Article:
CFP: The Legacy of Radiohead's 'The Bends' 20 Years On [Deadlines: 4 Feb / 19 Feb]

 
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Tuesday, Apr 9, 2013
When 22 food luminaries assembled to decide on 101 classic cookbooks, one can only imagine what kinds of fights, food or otherwise, transpired. Remember, these are people with very sharp knives.

The Food Studies Collection at New York University’s Fales Library began at Marion Nestle’s behest. In 2003, Nestle approached Marvin Taylor, director of the Fales Library and Special Collections, suggesting he build a cookbook collection supporting NYU’s new program in food studies. Taylor, an avid cook, agreed to the idea.


The two visited Cecily Brownstone, longtime Associated Press food reporter. In 2003 the aged Brownstone lived in a four-story townhouse filled with cookbooks. She agreed to sell her 7,000 book collection to the library.  Thanks to a donation from chef Rozane Gold, The Fales also acquired Gourmet Magazine’s library just days before Condé Nast planned to throw it out.  (Note to S.I. Newhouse, again. Bring back Gourmet!!). 


The Ladies’ Home Journal donated their cookbook collection, as did the James Beard Foundation. Numerous private citizens with amazing collections followed suit. The result is a much-used, comprehensive collection of cookbooks, pamphlets, and writings about food. And 101 Classic Cookbooks.


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Tuesday, Mar 5, 2013
April Bloomfield is a direct and unpretentious chef whose love of food and cooking is contaigous. If the recipes don’t grab you, Bloomfield’s cooking philosophy will.

“I have tried a few recipes for pig’s ears and feet… But I will not make them again.  They are difficult to buy, especially ears; most butchers don’t sell them… these days people eat them at restaurants and rarely cook them at home.”
—Claudia Roden The Food of Spain


I read April Bloomfield’s A Girl and Her Pig in one rapid sitting, charmed by Bloomfield’s voice. Then I sat down to write about it and grew increasingly flummoxed. I realized I’d likely never cook from it, yet still considered it a good book. The question is, what kind of book is this?


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Tuesday, Feb 26, 2013
I have always liked older things, particularly older kitchenware, but it wasn’t until I logged on Etsy recently that I got into trouble. Page after tantalizing page listed loads of vintage Pyrex. I was in the gip of a nascent mania.

Twenty years ago, when I set up adult housekeeping, my mother gave me a blue Pyrex mixing bowl.


The bowl is a turquoise four-quart capacity mixing bowl with white scrolled trim. Such bowls, often in nesting sets of three or four, were commonly found in most American kitchens from the ‘40s through the ‘80s. My blue bowl is approximately 40 years old, special not for its age, but because it belonged to my mother’s mother, who died when I was 13.


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Thursday, Jan 17, 2013
Even if your idea of cooking involves a box and a microwave oven, Japanese Farm Food is a captivating look at Japanese rural farm life from an outsider’s vantage point.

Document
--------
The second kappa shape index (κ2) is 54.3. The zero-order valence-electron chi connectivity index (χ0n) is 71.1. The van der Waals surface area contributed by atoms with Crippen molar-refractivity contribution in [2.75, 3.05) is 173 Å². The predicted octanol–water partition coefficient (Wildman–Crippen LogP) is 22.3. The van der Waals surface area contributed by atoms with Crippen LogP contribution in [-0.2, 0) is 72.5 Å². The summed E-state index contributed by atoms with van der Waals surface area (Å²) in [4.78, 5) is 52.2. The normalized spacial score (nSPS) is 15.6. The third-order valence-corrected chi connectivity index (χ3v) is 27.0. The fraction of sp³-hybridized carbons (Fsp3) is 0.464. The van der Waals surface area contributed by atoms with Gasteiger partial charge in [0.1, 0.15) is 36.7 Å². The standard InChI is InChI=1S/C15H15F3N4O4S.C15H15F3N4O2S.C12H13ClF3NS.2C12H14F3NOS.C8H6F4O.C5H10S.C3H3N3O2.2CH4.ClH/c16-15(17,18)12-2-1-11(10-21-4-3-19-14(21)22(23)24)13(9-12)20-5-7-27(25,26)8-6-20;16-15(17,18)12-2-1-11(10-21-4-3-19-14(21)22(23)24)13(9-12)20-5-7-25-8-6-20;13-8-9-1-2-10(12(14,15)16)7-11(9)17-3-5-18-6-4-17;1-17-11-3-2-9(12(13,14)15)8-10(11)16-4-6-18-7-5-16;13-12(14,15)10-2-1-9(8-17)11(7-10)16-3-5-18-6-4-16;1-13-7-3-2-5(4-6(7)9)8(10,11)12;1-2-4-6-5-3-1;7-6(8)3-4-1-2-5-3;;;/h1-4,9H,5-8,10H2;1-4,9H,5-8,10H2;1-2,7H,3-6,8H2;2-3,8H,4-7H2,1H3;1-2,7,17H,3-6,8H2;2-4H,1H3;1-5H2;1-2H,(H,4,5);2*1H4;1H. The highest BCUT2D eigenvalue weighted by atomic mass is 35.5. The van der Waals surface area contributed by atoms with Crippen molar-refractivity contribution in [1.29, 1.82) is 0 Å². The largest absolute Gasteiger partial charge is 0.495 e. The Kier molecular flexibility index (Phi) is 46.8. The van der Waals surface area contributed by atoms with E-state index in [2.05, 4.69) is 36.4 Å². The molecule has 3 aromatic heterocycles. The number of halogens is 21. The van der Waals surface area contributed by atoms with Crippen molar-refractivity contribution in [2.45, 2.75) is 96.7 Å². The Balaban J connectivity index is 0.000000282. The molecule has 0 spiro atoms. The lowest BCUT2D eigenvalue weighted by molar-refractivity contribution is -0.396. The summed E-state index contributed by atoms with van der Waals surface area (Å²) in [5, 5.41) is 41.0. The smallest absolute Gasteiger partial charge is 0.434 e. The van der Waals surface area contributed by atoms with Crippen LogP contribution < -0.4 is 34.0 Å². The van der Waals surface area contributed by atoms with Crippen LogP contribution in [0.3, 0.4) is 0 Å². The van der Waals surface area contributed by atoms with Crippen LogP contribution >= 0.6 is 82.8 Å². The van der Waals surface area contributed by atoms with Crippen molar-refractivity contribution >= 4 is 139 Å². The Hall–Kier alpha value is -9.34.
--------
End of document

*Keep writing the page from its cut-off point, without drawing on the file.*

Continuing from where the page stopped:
“I urge you to cook from this book with abandon, but first read it like a memoir, chapter by chapter, and you will share in the story of a modern-day family, a totally unique and extraordinary one.”
—Patricia Wells


Nancy Singleton travelled to Japan 20 years ago to study Japanese language and food. There she met Tadaaki Hachisu, a third-generation farmer. The couple fell in love, married, bore three boys, and restored the Hachisu family’s farmhouse while Tadaaki farmed and Nancy ran an English language immersion school. All the while, the couple has cooked from their farm’s bounty. Tadaaki raises chickens, eggs, wheat, and numerous vegetables. What the couple doesn’t grow themselves is carefully sourced from fellow farmers, fishmongers, and butchers as committed to sustainable food practices as they are.


Along the way, Hachisu became active in the Slow Food community, creating a worldwide network of friends in the cooking world, including the folks at Chez Panisse and coobkook authors David Lebowitz and Patricia Wells. At their urging, she wrote Japanese Farm Food, a chronicle farming life two hours outside Tokyo.


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Tuesday, Nov 20, 2012
During the holidays you need every weapon in your personal arsenal: the fancy new cranberry chutney recipe, your grandmother’s gravy, an increased credit card ceiling, a bottle or three of wine, a strong stomach, and the knowledge that January 2nd, when life returns to normal, isn’t far off.

“There is almost nothing as reassuring as having some stock up your sleeve.”
—Fergus Henderson, The Whole Beast: Nose to Tail Eating


Yesterday the mail brought the first thick Christmas catalogs, pages full of glossy, wealthy, healthy white families. The outdoor shots feature these American dreams gamboling in the snow, decked out in expensive sports gear. There’s the mandatory shot of the man of the family, schlepping a freshly whacked Christmas tree through the snow, leading me to wonder where the fellow is (Iceland? Antarctica?), or if the snow he was gallantly slogging through was manufactured. The indoor shots involve immaculate, beautifully furnished homes, the model standing thoughtfully in a velvet dress, a seemingly forgotten gift in hand. The gift is also an exercise in perfection, exquisitely wrapped, gold ribbons corkscrewing like Shirley Temple’s hair.  The two blond children, a girl and a boy, are naturally adorable, as are their drowsy puppies. All, I’m certain, are housebroken.


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